When I was in high school I did some volunteering at the local hospital where my mom worked. I worked in the post-op recovery room, bringing patients drinks and stuff like that. The other volunteering job I had there probably foreshadowed my dual career, which was working in the PR department, designing ads, promoting the hospital, writing news blurbs and so forth, which I found really enjoyable.
I was a history major at Harvard and wanted to stay away from the traditional premed path like biology, as I wanted to get a more varied experience. In the short term doing that made me feel a bit out of my league starting first year med school, but long term I feel like it really helped, as I can relate to my patients better, feeling comfortable talking with them about politics, history, and other things that are not science-based.
Why did you pursue an MPH in addition to the MD? [6:29]
Part of it was I had a period where I worked for the federal government with people interested in public health, but also in my practice I realized that it is less efficient to change things one-on-one than it is to change things overall. For example, you can council an individual to lose weight, but if the environment they are living in has less nutritious foods available, and no place to exercise safely that is not practical. What I was hoping to do was promote health via policy. At the time I was doing this it was when the ACA was being debated and there was a lot of excitement about that, with calorie labeling and things like that. So it was about public health and benefitting patients in total.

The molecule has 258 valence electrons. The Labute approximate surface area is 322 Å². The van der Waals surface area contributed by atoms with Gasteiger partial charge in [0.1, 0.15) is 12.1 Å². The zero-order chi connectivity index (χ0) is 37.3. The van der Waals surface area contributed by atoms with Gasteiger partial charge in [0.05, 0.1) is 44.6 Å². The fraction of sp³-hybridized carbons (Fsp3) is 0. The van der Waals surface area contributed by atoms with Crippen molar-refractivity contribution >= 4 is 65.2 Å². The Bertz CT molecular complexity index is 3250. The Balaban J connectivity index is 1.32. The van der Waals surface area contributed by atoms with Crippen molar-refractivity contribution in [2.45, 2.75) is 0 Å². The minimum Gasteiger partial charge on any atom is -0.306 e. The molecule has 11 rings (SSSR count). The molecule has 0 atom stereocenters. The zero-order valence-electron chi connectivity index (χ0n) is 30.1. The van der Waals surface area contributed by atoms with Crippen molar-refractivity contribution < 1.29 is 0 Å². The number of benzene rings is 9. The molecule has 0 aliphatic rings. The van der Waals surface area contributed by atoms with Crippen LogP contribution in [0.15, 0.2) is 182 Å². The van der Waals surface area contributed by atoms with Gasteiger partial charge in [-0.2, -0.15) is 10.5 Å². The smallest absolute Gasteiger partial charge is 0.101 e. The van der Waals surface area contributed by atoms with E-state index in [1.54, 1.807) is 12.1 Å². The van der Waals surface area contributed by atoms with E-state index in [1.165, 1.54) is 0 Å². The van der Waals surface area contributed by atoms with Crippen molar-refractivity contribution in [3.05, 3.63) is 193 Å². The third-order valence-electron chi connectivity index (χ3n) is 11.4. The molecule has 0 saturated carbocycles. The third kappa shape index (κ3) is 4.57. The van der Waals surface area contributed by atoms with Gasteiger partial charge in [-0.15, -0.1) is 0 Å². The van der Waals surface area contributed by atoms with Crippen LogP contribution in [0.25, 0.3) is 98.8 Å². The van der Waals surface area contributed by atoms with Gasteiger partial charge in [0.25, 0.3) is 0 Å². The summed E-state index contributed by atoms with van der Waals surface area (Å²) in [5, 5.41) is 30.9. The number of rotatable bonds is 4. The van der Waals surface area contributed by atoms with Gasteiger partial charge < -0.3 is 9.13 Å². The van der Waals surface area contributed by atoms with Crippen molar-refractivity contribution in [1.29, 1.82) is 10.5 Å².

Can you tell us about your blog and why you decided to write it? [9:06]